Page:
Under the Influence

In his prime, my grandfather could hit the most beautiful fly balls. Behind his wood-frame house, on the long narrow lot with the overpopulated rabbit pens in the back and the fruit cellar where we hid from tornadoes, sat his own field of dreams. Here my grandfather was king—on the empty diamond, glorious in its isolation, the clean, white chalk of the foul lines, the unattainable fence, the comforting summer smell of fresh shorn sod, and the raked dirt, ground to the fine black dust that is the fertile blood of eastern Iowa .

My grandparents—bless their dear departed souls—lived their entire married life on the southwest edge of Cedar Rapids , an Iowa city in the final throes of the industrial revolution. The Quaker Oats plant and a Brer Rabbit Molasses plant laid out static sheets of grainy stench in the air. Just below those clouds was the smell of the working class: an oily, rusty stink found in machine shops and feed stores, where men like my grandfather Chuck, with his sixth grade education, could punch the clock and make enough to buy a house, an out-of-date Chevy pickup, and where he could marry well and raise three lovely daughters in relative comfort.

My grandfather seemed old to me then, but he was actually only in his forties, just half his life lived. His years were structured by routine. Up at 3 a.m., he’d leave for his job at the Cedar Rapids city bus garage. Grandmother awake with him for the moment packing his feed bag: a steel thermos of Folgers, white bread sandwich of beef or pork, hard boiled eggs (in their shells), a kolache or a sugar-dusted piece of poppy-seed coffee cake. This was their life—year after hard-working year— until the cancers and heart disease, then the divvying-up of the back yard junk that some in my family coveted as potential antique gold (but, alas, was in the end, simply rusty junk), the eventual razing of the house that held so many memories, and the final distribution of an estate of which there wasn’t much, but somehow five hundred dollars each for the grandkids.

On the baseball diamond is where I had Grandpa all to myself. While I ran to my position in the outfield, he stood at home plate, a cigar propped in the side of his mouth, a long ash ready to drop. He wore his off-work uniform of Oshkosh overalls and either a v-neck white tee or a short-sleeved shirt, and, even with the humidity, a scuffed pair of Wellingtons . For the bowling leagues he slicked up in pressed slacks, western-style sports shirt, and spit-polished oxfords—all courtesy of Armstrong’s in downtown Cedar Rapids , where Grandma also bought my schools clothes the week before I returned home to my mother in Chicago . She took time to indulge her lunch delicacy in the store’s cafeteria: a goose liver sandwich.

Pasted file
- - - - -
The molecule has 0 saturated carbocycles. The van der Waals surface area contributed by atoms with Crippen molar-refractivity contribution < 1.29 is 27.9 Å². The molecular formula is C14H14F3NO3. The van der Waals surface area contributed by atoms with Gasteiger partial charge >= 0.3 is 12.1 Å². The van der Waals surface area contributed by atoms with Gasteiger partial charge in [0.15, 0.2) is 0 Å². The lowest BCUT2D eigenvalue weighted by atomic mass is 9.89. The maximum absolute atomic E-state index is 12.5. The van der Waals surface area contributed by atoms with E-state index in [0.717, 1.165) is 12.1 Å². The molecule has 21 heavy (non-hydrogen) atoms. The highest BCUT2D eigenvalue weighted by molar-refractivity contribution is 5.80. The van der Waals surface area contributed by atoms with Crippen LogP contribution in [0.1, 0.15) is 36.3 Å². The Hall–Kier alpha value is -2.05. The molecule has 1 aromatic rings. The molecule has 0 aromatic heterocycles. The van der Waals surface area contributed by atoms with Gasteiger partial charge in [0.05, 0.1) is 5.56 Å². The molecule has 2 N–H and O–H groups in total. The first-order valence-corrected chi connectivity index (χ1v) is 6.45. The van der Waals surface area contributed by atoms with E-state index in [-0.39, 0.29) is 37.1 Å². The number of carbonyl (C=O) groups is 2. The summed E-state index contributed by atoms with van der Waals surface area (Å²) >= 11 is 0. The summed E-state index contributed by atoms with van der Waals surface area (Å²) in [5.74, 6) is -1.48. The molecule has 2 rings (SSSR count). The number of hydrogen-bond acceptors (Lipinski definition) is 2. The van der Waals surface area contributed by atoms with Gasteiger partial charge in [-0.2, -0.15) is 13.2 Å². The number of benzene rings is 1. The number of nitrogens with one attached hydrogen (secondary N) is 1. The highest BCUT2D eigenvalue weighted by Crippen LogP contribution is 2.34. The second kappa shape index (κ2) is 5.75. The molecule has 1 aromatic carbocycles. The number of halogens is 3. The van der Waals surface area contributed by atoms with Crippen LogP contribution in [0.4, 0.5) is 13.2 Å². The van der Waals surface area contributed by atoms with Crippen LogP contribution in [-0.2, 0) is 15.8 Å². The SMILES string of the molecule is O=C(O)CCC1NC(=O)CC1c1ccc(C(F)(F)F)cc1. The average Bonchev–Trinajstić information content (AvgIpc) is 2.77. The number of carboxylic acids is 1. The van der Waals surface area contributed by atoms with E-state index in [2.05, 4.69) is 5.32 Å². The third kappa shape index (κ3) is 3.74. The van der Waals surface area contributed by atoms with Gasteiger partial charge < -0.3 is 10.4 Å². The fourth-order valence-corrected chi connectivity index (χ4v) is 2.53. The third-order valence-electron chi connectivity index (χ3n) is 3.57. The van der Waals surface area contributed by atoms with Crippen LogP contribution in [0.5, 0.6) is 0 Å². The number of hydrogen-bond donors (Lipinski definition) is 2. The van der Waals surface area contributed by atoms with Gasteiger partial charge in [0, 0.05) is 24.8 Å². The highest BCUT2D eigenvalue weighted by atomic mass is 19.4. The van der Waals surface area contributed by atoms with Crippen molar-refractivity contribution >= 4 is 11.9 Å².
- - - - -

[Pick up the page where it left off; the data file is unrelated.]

In those days, the yard teemed with snakes—racers, greens, and garters—easy for a city boy to catch. They curled around my wrist like reptile bracelets seeking warmth and calming. And even when they bit I hardly gave the pain much thought. Hurt was temporary then and was easily soothed with the balm of the next thing—Popsicles, a bike ride, or a swim. What I do remember about those summer days is this: The world seems large and incomprehensible. The hardwoods near the house were wild. The Cedar River that flooded and receded along the edge of the woods was as wide as the Mississippi itself. Furrows between cornrows were trails without end. The train trestle over the river was a trapeze without a net. And just once I did walk across, frightened with each step, cautiously listening for whistles and watching for the cyclops of light announcing the freights coming across the Plains.  I stopped taking those risks as I gradually learned of all the unannounced ways the world can trip you up when you are not even daring it to. And I soon learned that some pain—the kind that doesn’t involve bandages and scars—is permanent.